The Box

Last Update: May 22, 2021

So what's this box? I'm sure most of you have heard the expression "thinking outside the box". Well, this is about that box.

So where do we begin? Well, your typical box has four sides, as well as a top and bottom. The top is your escape hatch. The bottom of the box serves to hold the whole thing together.

I'm going to talk a bit about my box. Yours will most likely be different. So let's go over the four sides and why you need to step away from the box. The first side is keywords.

I've learned a few tricks from fellow WA members. You want to use Jaxy and try to find keywords with low QSR ratings. Most (if not all) niches have thousands of competitors. Finding good keywords takes a lot of time.

Stepping out of the box, I use some of these tricks. One of them is running a search on your chosen keyword(s). This helps you keep up with what your competitors are up to and why they are ranking so highly. You are also likely to find keywords that you haven't thought of before. Another place to look is in your browser's autocomplete. That, sometimes, will give you some new ideas. Use Jaxy's alphabet soup. And don't be afraid of using long tail keywords. Many potential customers know what they want and will search for that particular item. If you happen to have it, they just might visit your site.

Number two is information. The more you can find, the better. In addition to looking at customer comments, try to find things like top 10 lists. These can be interesting - they frequently contain vastly different products. But there are some products that appear over and over again. These are prime targets for research into additional information. Some sites contain product comparisons. It is very worthwhile taking a look at these. And you should always take a look at the manufacturer's website for things like warranty information. Your potential customers will definitely want to know about this.

Side number three concerns your website. Try to come up with ways to immediately let your customers know what your site is about (I have seen many sites where I have to read a fair bit before I can figure out what the heck the site is talking about. I recall bringing one site up for review. It was full of different fonts and colors. Somebody had obviously spent a lot of time building it, but it was a big mess. I couldn't figure out a way to comment on the site without causing a lot of hurt feelings, so I skipped it. According to Google, something like 85% of people looking for something are doing so on a mobile device. I use my phone for this sort of thing all the time. It is popular to put tons of information in a column running the length of the screen and beyond. This means lots of scrolling. It's a good idea to think about ways to minimize this scrolling. Me, if there is too much scrolling, I'll bounce off to another website. A table of contents with links to different sections of your post can really help visitors drill down quickly to what they are looking for. Looking at other people's pages can help you find even more ideas.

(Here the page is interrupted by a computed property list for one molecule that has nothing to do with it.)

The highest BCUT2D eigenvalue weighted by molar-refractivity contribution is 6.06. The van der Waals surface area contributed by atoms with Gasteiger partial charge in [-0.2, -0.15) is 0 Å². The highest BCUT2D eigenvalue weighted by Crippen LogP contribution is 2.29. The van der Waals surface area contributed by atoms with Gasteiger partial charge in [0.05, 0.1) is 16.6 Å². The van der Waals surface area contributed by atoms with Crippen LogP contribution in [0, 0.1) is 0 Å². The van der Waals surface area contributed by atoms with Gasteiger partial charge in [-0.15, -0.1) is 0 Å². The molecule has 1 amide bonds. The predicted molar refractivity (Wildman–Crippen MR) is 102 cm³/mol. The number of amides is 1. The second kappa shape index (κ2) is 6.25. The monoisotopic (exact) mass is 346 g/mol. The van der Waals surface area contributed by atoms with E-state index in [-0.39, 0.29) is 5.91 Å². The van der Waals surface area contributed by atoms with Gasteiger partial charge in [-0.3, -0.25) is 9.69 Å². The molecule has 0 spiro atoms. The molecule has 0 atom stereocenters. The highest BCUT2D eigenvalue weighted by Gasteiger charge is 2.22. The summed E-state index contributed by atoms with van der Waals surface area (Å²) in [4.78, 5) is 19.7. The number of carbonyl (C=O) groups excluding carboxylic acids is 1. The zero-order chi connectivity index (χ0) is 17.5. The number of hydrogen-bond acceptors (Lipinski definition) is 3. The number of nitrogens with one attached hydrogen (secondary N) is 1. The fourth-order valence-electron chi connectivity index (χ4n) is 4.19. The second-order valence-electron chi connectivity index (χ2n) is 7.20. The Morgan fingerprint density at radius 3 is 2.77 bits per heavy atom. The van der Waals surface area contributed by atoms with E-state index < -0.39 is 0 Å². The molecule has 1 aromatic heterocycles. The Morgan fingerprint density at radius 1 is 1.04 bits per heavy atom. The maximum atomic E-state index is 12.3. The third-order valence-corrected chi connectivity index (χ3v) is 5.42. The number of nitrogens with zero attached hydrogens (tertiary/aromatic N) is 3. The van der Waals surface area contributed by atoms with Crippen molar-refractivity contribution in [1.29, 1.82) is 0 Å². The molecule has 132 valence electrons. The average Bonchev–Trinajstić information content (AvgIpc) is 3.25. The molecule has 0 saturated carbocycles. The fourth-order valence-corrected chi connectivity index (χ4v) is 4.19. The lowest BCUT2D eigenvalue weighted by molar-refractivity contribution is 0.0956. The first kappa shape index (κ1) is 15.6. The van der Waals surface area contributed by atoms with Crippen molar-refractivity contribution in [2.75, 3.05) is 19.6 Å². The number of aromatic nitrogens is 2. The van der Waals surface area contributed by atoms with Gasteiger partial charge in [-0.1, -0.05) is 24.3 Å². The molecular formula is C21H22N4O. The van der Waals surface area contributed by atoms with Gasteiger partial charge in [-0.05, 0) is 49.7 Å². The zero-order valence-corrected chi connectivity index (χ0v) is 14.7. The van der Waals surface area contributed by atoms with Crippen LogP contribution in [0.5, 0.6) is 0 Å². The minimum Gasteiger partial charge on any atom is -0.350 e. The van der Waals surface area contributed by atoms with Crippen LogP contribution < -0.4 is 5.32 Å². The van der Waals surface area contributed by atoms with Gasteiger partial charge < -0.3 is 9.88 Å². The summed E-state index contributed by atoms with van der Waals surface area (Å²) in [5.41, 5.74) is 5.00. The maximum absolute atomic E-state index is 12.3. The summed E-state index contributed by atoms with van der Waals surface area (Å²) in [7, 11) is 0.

Finally, on side four, we have content. I have seen many posts talking about the same thing, but coached in (frequently clever) analogies. If I were a customer, I would probably bounce off sites like this pretty quickly. I want information, not the ramblings of someone trying to prove how clever they are. So I strive to be unique. This can be difficult, I know. Your mind goes blank and you can't think of anything. This happens to me all the time. But I almost always will eventually think up something. Try to remember that quality is more important than quantity. I don't know how Google does this, but they claim to have ways to determine the quality of content. If you are cranking out tons of content, it's probably a good idea to step out of the box and take a critical look at what you are producing. Imagine yourself as a customer. Are you going to read all this stuff? Probably not, unless it is unique and highly engaging.

Again, most customers (like me) are looking for information about the product they want to buy. I seem to remember reading somewhere that your average customer will look at six or seven websites before committing to buying something. You definitely want your site to be one of them.

Hope some of this is helpful.

Terry

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Only1Hugh Premium
Thanks Terry for the tips. It is an important point you make about distinguishing oneself from the clutter. This is an inflexion point I am spending some time on.
Hugh
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Newme202 Premium
Awesome tips, recommendation, and advice, Terry
Thank you for sharing
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Kindermenu Premium
Looking at your website from the point of view of the customer Is
a way to think outside the box. The device they used Is another thing outside the box...Thanks you very much Indeed.
Mirko
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JeffreyBrown Premium
Excellent tips and advice, Terry!

Jeff
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GeoffreyC1 Premium
Thanks for sharing Terry
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